Richard Squire’s Article Named a Top 10 Corporate Law Article of 2017


An article co-authored by Fordham Law Professor Richard Squire has been chosen as a top 10 corporate and securities law article of 2017 by the Corporate Practice Commentator. The article was selected by corporate and securities law professors, who reviewed over 565 competitive articles.

In the article, “Principal Costs: A New Theory for Corporate Law and Governance,” which was published in the Columbia Law Review, Squire and Zohar Goshen (Columbia Law School) argue against mandatory, one-size-fits-all legal rules that aim to reduce agency costs by obliging corporations to give more control to shareholders. Goshen and Squire claim that, because business firms vary in the costs they accrue from mistakes and disloyal conduct, the optimal division of control, including the optimal degrees of shareholder and managerial empowerment, is firm-specific. Thus, according to Goshen and Squire, lawmakers should permit each firm to develop its own corporate governance structure.

To support their claim, Goshen and Squire make an important distinction between agency costs, produced when managers exercise control, and principal costs, produced when investors exercise control. In shaping their argument, the authors employ what they call “principal-cost theory,” which posits that a firm’s optimal governance structure minimizes the sum of both agency and principal costs.

To further illustrate their claim on the importance of both cost forms, Squire employed a metaphor likening firms’ needs for suitable governance structures to nearsighted and farsighted peoples’ needs for appropriate eyeglasses. If an eye specialist seeks to achieve optimal vision for each patient but believes that only nearsightedness is a problem and thus only designs eyeglasses tailored for nearsighted people, then only nearsighted people will benefit from the eyeglasses.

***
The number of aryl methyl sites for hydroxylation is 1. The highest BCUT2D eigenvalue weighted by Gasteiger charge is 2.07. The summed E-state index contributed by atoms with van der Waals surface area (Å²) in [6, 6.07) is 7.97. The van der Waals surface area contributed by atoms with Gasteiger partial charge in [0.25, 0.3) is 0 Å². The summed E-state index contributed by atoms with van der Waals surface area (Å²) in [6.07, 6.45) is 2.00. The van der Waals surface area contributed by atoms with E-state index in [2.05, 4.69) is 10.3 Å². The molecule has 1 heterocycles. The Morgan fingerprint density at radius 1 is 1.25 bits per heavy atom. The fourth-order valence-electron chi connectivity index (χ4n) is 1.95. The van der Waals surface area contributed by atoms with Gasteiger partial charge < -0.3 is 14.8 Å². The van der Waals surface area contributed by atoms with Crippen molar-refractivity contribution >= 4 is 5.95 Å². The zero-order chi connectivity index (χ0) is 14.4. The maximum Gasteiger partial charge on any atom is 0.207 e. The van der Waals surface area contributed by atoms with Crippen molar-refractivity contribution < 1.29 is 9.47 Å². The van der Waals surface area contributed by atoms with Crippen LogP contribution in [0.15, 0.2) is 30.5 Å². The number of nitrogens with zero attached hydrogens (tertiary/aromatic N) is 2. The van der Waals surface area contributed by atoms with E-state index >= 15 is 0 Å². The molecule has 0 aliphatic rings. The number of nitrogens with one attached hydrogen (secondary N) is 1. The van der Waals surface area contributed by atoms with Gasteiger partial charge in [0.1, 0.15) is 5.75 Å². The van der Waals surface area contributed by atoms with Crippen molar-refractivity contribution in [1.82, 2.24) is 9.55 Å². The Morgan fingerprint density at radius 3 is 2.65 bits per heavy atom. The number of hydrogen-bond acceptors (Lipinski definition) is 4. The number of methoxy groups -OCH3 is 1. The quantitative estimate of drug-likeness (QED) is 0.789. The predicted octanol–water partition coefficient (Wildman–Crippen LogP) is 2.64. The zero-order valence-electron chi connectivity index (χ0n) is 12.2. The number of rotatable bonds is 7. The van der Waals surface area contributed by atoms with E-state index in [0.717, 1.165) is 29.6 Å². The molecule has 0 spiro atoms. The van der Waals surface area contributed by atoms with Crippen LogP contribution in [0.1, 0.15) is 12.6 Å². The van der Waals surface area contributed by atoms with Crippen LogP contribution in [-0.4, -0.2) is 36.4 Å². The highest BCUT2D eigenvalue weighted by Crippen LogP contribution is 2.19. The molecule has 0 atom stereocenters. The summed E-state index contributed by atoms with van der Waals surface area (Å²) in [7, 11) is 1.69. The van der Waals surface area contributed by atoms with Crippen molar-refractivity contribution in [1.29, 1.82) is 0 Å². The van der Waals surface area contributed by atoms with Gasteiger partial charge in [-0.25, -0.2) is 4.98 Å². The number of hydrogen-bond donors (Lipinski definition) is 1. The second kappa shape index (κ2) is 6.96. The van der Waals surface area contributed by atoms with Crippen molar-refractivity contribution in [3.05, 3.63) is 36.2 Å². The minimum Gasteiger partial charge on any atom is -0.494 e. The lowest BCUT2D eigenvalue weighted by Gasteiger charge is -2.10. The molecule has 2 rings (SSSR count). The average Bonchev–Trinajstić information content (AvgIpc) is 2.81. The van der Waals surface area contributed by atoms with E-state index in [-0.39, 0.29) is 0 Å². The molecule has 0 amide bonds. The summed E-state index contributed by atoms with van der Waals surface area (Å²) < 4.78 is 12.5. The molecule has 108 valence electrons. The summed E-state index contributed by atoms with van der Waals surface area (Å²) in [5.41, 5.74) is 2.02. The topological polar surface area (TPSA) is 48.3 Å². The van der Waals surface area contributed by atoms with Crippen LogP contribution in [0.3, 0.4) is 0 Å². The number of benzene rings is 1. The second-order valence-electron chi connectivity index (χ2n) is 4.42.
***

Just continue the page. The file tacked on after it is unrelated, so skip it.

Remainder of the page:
Applying the metaphor to his and Goshen’s argument, Squire explained that those who advocate solely for the reduction of agency costs fail to address the differing needs of various firms.

“The agency-cost fundamentalists think that agency costs are the only problem, so they want one-size-fits all rules,” said Squire. “We argue that principal costs and agency costs are both problems, and the degree they are problems depends on the particular firm. So we expect firms to select the structure that strikes the right tradeoff for them, and to have about the same economic performance.”

Squire noted how some critics of the article have claimed that he and Goshen have wrapped old ideas in new terminology. In response, Squire notes that prior literature fails to recognize principal costs as an important, distinct category, equal in relevance in corporate governance to agency costs.

Furthermore and perhaps above all, the article gives theoretical and linguistic ammunition to people who resist proposed legal restrictions employed for greater shareholder empowerment. Through a careful articulation of their ideas, the two authors grant people a new model and lexicon with which to argue against a one-size-fits-all model.

“The people who want to resist those laws now have a paper to reference and a theory to cite,” said Squire. “We have given the people who want a more hands-off approach to corporate law a framework from which to present about their concerns.”



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